Expanding anaplastic lymphoma kinase therapeutic indication to early stage non-small cell lung cancer

Fabrizio Tabbò, Silvia Novello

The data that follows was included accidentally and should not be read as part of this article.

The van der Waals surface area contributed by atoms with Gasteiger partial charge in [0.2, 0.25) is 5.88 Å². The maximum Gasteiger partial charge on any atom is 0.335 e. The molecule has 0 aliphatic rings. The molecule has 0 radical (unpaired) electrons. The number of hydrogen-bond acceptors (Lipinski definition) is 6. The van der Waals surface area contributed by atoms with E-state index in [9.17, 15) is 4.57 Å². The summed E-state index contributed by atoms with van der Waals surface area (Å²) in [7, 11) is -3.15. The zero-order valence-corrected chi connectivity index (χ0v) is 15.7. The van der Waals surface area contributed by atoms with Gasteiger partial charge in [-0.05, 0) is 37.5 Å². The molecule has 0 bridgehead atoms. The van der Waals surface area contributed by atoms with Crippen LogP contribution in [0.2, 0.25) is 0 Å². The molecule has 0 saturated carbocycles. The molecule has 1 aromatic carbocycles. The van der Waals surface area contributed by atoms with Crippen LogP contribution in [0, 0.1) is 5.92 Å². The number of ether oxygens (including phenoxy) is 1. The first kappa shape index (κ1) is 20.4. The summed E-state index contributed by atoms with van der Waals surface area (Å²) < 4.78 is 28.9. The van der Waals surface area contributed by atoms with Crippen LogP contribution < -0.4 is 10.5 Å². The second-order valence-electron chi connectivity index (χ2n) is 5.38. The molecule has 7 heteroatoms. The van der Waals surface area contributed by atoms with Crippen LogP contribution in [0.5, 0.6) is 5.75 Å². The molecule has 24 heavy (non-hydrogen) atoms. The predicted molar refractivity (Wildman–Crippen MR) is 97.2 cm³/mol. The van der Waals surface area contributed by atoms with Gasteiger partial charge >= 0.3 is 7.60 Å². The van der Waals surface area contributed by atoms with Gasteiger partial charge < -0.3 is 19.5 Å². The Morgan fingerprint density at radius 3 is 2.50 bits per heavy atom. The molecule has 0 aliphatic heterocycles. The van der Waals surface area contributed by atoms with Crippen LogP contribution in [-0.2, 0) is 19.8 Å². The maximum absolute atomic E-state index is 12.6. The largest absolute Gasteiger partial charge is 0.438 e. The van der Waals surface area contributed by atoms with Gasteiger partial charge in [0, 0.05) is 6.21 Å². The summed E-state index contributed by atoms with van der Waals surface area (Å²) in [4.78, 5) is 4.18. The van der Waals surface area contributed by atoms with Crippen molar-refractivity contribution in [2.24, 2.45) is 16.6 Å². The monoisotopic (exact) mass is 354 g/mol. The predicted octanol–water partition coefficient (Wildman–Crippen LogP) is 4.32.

Oncogene-addicted non-small cell lung cancer (NSCLC) patients have been witnessing overwhelming therapeutic improvements, especially in advanced disease management, due to the advent of more potent tyrosine kinase inhibitors (TKIs). However, the concrete chance to cure anaplastic lymphoma kinase (ALK)-rearranged patients remains prerogative of surgical and peri-operative medical approaches to early disease stage. Clinical investigations in the adjuvant setting of genotype-restricted lung cancers (i.e., EGFR+, ALK+, etc.) are under-represented owing to the need of large patients’ enrollment and solid overall survival (OS) data, which solely can show real long-term impact of these therapeutic interventions. Current available radiological and molecular technologies will widely increase the number of surgical early stage patients, including ALK+, spurring the development of rational approaches aimed to prevent disease recurrence and prolong patients’ survival. Ongoing clinical trials, evaluating crizotinib and alectinib as adjuvant treatments, will gauge the real impact of TKIs in terms of patients’ disease free survival (DFS) and OS; other peri-operative investigations (e.g., neo-adjuvant strategies) will add information about ALK inhibitors’ tumor growth restraint capacities and early adaptation mechanisms to ALK targeting. Nevertheless, multiple questions are and will remain unanswered: if should be treated indifferently all ALK+ patients or, alternatively, should be stratified in different risk groups based on the detectable residual disease [i.e., minimal residual disease (MRD) after surgery]; whether ALK inhibitors administration could facilitate the accumulations of persister cells driving resistance mechanisms to targeted therapies; if alternative strategies, as combined treatments targeting different molecular hubs, could enhance disease control and cancer eradication.